I’d prefer the cool pack just for the ease of use, and the lack of water from melting. I do not know if one is more effective. I believe that the temperature is main effective cause here, and not the moisture from ice. I’d be that a cool pack from the fridge would be sufficient, but I will have to try it.
Also, science supports the use of therapeutic heat before, and during stretching, then applying a cool sustance at the end of the session, while still under tensile forces.
Anyway, here is another great link that covers plastic deformation, and the application of heat while stretching.
I was going to write a thread soley for this link, but this thread, and the stickied one at the top of this forum, “More proof that long periods of hanging may be beneficial” are good enough threads to post this new link under.
Fellas, don’t skip reading this! Oh, it is not overly scientific like some information. It is written by a doctor to potential patients, not from one scientist to another.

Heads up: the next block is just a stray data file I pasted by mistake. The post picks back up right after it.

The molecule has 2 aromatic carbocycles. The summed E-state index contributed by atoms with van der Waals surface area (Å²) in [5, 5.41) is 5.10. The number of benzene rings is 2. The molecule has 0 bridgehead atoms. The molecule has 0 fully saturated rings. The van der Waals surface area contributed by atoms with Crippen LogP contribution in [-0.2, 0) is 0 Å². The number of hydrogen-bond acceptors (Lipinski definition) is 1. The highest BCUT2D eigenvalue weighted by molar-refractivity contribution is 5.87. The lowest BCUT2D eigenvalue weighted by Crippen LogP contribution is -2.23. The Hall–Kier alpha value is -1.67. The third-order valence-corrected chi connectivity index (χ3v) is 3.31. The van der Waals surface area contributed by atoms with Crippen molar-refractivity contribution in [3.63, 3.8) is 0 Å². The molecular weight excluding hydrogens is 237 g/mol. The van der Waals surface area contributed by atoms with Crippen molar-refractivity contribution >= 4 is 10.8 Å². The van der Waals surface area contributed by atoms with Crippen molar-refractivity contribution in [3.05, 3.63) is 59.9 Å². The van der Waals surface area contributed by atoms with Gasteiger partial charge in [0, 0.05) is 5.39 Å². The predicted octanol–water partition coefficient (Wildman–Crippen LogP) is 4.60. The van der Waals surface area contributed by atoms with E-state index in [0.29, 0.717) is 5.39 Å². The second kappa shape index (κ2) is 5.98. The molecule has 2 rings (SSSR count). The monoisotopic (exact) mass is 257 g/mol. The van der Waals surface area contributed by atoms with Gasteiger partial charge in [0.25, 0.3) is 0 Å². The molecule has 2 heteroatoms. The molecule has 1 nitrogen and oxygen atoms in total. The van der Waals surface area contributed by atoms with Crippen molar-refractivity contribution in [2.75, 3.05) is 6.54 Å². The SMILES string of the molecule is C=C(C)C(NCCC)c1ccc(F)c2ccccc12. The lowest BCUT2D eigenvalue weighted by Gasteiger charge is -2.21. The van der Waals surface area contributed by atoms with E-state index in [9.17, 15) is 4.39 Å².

In fact, here’s a sizable quote from that link.
The main goal in the clinical treatment of adhesions, contractures, scar tissue or other connective tissue problems is the production of permanent collagenous tissue elongation. Numerous studies have concluded that the most effective means of attaining this result is through the combination of temperature elevation and the application of prolonged stretch thus altering the viscoelastic properties of connective tissue. 5,9,16 Collagen has viscous properties which allow a residual elongation after a load is applied then released. This phenomenon is known as plastic deformation. Furthermore, its elastic properties allow for recoverable deformation which is a return to its original length after stretch is applied then released. As mentioned above, elevated temperatures increase the extensibility of collagen. Therefore, when a load is applied to heated tissue then released, greater plastic deformation results (increased residual length) and thus permanent elongation of the connective tissue.9